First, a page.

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  • News

    Oxygen in Black Sea has declined by more than a third since 1955

    The Black Sea’s toxic underside is approaching the surface, new research finds.

    Comparing measurements collected from 1955 through 2013, researchers discovered that the sea’s oxygen-rich top layer shrank by more than a third from 140 meters to 90 meters deep. That oxygenated layer supports a marine ecosystem and separates the atmosphere from the world’s largest reservoir of poisonous...

    10/09/2015 - 11:28 Oceans, Climate
  • Science Ticker

    Widespread coral bleaching threatens world’s reefs

    Corals across the globe are experiencing widespread bleaching from high ocean temperatures, the National Oceanic and Atmospheric Administration states in its latest Coral Watch Report. Stressful conditions in the Pacific and Caribbean...

    10/08/2015 - 16:57 Oceans, Animals, Ecosystems
  • Science Ticker

    Fish have had telescoping jaws for 100 million years

    For the last 100 million years, fish have steadily refined the art of tossing their own jaws forward.

    This hunting trick, known as jaw protrusion, helps bony teleost fish — the most abundant group of fish worldwide — snag their prey. When fish first tried the trick in the Late Cretaceous, they could stretch their jaws up to 8.16 percent of their own body length. Today, fish can...

    10/08/2015 - 12:45 Animals, Evolution
  • Wild Things

    How the giraffe got its long neck

    The neck of a giraffe isn’t all that different from any other mammal’s. There are seven neck vertebrae, like those of humans, but they are much bigger. (This is a different strategy than other long-necked creatures in history. Marine reptiles called plesiosaurs, for instance, had 38 to 42 vertebrae to lengthen their...

    10/07/2015 - 14:30 Animals, Evolution
  • Wild Things

    What happens to animals in a hurricane?

    After hammering the Bahamas, Hurricane Joaquin is now moving north, and, the latest path predictions show, is headed out to sea instead of directly for the U.S. East Coast. The storm’s track has been hard to pin down, which makes preparing for it rather difficult. If you live near the shore, you don’t know if...

    10/02/2015 - 12:33 Animals, Oceans
  • The Name Game

    Ceres mountains and craters named for food

    Tubers, maize and even eggplants are finally getting the astronomical recognition they deserve. Or at least that’s true for the deities that look after the crops and celebrations of their harvest. Fifteen craters and mountains on the dwarf planet Ceres were officially named on September 21 after various spirits and celebrations...

    10/01/2015 - 12:00 Planetary Science
  • News

    Lights at night trick wild wallabies into breeding late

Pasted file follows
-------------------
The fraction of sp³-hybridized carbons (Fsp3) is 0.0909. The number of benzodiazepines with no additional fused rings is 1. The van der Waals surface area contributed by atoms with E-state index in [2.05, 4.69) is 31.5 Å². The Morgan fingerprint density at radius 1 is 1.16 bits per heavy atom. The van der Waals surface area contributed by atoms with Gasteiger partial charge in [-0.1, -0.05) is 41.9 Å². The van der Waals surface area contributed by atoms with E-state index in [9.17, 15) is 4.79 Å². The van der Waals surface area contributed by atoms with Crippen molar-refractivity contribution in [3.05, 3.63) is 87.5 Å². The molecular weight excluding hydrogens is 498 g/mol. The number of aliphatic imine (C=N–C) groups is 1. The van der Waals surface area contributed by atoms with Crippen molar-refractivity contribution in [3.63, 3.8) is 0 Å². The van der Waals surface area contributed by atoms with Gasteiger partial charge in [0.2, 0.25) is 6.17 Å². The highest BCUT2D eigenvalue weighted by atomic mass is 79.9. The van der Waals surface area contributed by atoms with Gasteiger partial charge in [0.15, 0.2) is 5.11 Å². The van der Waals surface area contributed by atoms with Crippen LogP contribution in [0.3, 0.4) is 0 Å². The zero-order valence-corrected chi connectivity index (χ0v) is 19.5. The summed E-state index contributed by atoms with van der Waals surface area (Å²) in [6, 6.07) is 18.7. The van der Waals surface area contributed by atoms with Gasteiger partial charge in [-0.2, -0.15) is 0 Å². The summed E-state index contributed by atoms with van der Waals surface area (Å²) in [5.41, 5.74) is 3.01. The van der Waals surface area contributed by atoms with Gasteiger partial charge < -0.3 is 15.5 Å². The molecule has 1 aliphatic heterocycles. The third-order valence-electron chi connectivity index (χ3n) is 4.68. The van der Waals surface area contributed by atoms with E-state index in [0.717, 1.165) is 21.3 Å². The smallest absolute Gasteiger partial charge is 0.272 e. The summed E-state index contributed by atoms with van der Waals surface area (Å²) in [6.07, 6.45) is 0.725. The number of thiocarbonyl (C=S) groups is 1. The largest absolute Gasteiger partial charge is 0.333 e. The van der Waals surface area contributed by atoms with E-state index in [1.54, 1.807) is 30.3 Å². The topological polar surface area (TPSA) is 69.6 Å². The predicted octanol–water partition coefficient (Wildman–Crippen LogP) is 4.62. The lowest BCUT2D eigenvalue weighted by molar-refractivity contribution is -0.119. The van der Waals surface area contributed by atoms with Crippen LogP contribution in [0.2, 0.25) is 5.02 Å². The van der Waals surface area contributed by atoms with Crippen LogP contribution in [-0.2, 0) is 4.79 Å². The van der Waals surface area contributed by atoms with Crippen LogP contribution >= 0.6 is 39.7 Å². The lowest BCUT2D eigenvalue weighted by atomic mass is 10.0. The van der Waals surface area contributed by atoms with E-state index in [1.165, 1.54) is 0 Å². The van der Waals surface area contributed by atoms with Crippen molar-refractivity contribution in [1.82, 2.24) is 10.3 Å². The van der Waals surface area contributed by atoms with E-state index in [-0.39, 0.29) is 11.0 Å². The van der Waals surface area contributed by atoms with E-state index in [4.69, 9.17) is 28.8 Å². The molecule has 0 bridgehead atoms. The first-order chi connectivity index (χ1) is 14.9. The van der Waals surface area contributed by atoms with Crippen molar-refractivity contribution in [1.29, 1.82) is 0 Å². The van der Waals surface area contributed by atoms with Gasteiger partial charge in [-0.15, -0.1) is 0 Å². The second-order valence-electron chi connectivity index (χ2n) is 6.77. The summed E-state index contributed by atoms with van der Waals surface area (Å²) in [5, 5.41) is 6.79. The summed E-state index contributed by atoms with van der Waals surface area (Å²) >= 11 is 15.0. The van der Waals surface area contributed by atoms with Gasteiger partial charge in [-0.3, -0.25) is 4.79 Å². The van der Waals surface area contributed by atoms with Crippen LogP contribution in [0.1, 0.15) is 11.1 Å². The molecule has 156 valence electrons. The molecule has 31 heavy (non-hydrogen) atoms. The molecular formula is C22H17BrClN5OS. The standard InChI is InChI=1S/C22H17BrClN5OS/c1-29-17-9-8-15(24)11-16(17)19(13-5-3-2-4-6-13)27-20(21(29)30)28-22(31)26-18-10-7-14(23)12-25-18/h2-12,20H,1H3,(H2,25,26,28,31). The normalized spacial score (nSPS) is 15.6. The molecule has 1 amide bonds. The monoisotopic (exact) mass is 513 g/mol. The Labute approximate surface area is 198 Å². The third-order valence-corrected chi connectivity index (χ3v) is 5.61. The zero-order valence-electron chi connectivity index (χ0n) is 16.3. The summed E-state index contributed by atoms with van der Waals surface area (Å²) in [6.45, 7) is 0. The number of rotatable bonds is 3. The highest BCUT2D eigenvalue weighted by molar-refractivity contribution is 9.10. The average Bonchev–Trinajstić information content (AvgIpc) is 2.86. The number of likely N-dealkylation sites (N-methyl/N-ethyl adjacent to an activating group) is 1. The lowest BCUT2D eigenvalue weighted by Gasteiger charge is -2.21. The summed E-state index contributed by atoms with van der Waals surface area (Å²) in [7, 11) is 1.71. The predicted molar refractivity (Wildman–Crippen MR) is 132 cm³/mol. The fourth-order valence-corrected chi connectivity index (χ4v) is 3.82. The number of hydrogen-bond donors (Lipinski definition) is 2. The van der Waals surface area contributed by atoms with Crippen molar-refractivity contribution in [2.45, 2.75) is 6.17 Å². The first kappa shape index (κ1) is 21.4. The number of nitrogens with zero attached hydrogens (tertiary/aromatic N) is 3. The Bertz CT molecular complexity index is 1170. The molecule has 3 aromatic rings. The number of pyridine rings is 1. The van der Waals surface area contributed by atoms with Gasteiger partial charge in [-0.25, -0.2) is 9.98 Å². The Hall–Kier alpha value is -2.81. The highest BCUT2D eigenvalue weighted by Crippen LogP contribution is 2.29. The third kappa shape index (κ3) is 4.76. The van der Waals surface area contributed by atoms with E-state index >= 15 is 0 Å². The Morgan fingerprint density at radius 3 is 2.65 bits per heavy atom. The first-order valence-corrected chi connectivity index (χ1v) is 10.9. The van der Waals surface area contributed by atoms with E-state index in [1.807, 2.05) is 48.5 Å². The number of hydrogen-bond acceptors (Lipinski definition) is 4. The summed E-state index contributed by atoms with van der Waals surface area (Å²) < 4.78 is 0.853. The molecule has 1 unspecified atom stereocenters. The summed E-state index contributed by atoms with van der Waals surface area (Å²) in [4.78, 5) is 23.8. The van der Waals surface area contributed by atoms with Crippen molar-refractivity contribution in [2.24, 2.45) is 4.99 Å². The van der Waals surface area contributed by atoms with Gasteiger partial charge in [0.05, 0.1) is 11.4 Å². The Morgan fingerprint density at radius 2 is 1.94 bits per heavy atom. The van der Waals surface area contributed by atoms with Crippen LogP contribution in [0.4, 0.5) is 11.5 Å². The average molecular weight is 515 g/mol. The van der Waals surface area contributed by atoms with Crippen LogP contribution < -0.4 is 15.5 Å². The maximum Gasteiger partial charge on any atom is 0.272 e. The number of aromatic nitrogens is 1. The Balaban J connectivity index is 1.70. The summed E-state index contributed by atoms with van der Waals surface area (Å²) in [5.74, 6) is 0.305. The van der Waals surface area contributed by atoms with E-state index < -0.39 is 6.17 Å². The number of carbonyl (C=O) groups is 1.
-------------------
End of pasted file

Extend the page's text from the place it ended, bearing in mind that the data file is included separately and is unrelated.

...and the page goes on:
Artificial lighting at night delays wild tammar wallaby breeding, potentially pushing the nursing marsupial moms out of sync with their peak season for food.

    Tammar wallabies (Macropus eugenii) that live on the well-lit landscape of Australia’s largest naval base muddle the timing of their natural breeding season. Births peak in February — a month later on average than normal —...

    09/29/2015 - 19:05 Animals, Conservation
  • News

    Math describes sheep herd fluctuations

    View the video

    There’s something in the way sheep move.

    In a herd, Merino sheep follow a predictable pattern of spreading out and clustering together. Now scientists have developed equations that can describe those movements. The sheep’s choreography may allow them to balance their needs for food and protection,...

    09/28/2015 - 15:00 Animals
  • Wild Things

    Life in the polar ocean is surprisingly active in the dark winter

    Scientists have long thought that in the supercold, perpetually dark, polar winter, life pretty much shuts down. With no sunlight, there’s no photosynthesis, so phytoplankton wouldn’t be active. That would cut off the base of the marine food web, and there would be no energy entering the system. Everything else would have to enter a resting state, the theories suggested. That would include...

    09/28/2015 - 06:00 Animals, Plants, Earth
  • Scicurious

    How a fat hormone might make us born to run

    Last weekend, I ran the Navy-Air Force half-marathon. After pounding pavement for an hour or so, my legs began to feel light. Slightly numb. I felt fantastic. I had to remind myself to run, not to stop and dance, and that singing along to my candy-pop workout music — even at mile 10 — is not socially acceptable. It’s the hope of this euphoria — this runner’s high — that keeps me running.

    09/25/2015 - 10:58 Neuroscience